In the commercial, three guys are standing around a grill, talking about baseball. One of them quotes a stat. Another one says, "Really? Are you sure?" The first guy says, "I'm 99.9 percent sure." The third guy says, "Then you don't know."
I don't remember what product was advertised. I remember the commercial because the question of certainty recently came up regarding a chemotherapy order.
I was completing the chemotherapy checklist, first reviewing the orders: Patient name and identifiers: Check. Orders are dated with today's date: Check. The chemotherapy ordered is appropriate for the patient's diagnosis: Check. The dosage is correct: Uh oh, wait a minute. The total dose (in milligrams) did not equal the product of milligrams times meter squared (m2). The reason was easy to spot, however.
The chemotherapy infusion was to be administered via a CADD Prism pump over two days. The practitioner wrote:
xxxx mg of chemo drug X m2 = xxxx mg X 48 hours = total dose of chemo drug
The practitioner meant to write:
xxxx mg of chemo drug X m2/every 24 hours = xxxx mg X 48 hours = total dose of chemo drug
I was 99.9 percent sure, which means I wasn't certain. Unlike quoting baseball stats, there is no room for uncertainty in chemotherapy administration. Interestingly, the home infusion pharmacist apparently felt 99.9 percent certainty was good enough to go ahead and mix the cassette sitting in its bag in front of me. To be fair, this was not the patient's first infusion.
The pharmacist mixed the chemo based on past orders. Using a previous record to predict a result in the future is the definition of betting, which works in baseball, but not so much when administering chemo.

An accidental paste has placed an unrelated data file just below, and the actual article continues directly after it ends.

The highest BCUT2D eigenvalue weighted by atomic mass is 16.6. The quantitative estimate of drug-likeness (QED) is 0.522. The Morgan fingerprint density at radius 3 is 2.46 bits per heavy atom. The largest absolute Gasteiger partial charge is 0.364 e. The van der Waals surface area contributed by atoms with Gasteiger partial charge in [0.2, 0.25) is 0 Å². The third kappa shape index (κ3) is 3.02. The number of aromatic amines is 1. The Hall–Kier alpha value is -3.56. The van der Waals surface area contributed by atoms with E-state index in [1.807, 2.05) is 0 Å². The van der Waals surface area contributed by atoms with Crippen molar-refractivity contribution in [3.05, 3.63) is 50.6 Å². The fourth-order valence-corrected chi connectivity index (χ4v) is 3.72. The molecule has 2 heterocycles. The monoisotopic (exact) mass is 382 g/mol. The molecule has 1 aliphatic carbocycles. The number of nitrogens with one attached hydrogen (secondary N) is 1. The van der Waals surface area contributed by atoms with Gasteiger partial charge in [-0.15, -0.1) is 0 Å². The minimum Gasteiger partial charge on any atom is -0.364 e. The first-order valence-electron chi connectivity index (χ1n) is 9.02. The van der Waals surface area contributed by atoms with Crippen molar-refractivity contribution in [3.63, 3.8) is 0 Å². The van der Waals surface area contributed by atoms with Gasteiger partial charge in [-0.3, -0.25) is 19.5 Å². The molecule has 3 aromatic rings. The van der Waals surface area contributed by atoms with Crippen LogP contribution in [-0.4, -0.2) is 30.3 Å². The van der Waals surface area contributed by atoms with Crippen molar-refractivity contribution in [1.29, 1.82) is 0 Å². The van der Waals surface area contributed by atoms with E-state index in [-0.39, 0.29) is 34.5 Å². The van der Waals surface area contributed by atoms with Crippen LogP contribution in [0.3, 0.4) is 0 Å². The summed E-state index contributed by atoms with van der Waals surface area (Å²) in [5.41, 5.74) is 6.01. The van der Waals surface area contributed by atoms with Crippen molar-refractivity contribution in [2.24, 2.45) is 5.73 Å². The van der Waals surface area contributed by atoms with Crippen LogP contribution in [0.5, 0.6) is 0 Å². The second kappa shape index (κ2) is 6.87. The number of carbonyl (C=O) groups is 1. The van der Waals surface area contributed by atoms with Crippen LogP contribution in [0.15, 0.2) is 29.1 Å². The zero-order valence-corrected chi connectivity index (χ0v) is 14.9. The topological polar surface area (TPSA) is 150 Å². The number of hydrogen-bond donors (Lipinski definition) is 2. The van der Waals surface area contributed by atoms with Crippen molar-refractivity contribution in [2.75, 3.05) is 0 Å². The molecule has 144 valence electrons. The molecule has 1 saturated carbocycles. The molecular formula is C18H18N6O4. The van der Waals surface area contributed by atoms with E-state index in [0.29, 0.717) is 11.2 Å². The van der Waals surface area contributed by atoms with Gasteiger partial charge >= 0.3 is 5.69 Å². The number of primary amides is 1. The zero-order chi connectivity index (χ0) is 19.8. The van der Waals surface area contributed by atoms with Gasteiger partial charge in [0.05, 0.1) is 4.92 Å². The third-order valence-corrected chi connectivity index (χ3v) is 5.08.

I called the oncology office where the order originated. The nurse on the other end of the phone pulled up a copy of the order. "Oh, the practitioner meant to write every 24 hours. If I write that and fax it back to you, will that work?"
"Are you certain?" I asked.
"I'm 99.9 percent sure."
"Certain enough to sign your name to a verbal order?" I asked. There was a pause, and she said, "I'll have an oncologist take a look, sign it, and fax it back to you."
I thanked her.
I'm not sure the patient fully understood my explanation why hooking her up to the pump was delayed, because she knew the cassette had been delivered. I explained as best I could.
More than an hour later, the corrected order, signed by an oncologist, arrived on the fax machine. We completed the double check, and started the infusion pump. The patient went home.
I was 100 percent certain the infusion was correct.
Have you had similar experiences? What's your opinion? Would you trust your familiarity with a patient's past orders and proceed with the infusion? Does your work environment support nurses delaying treatment while verifying orders?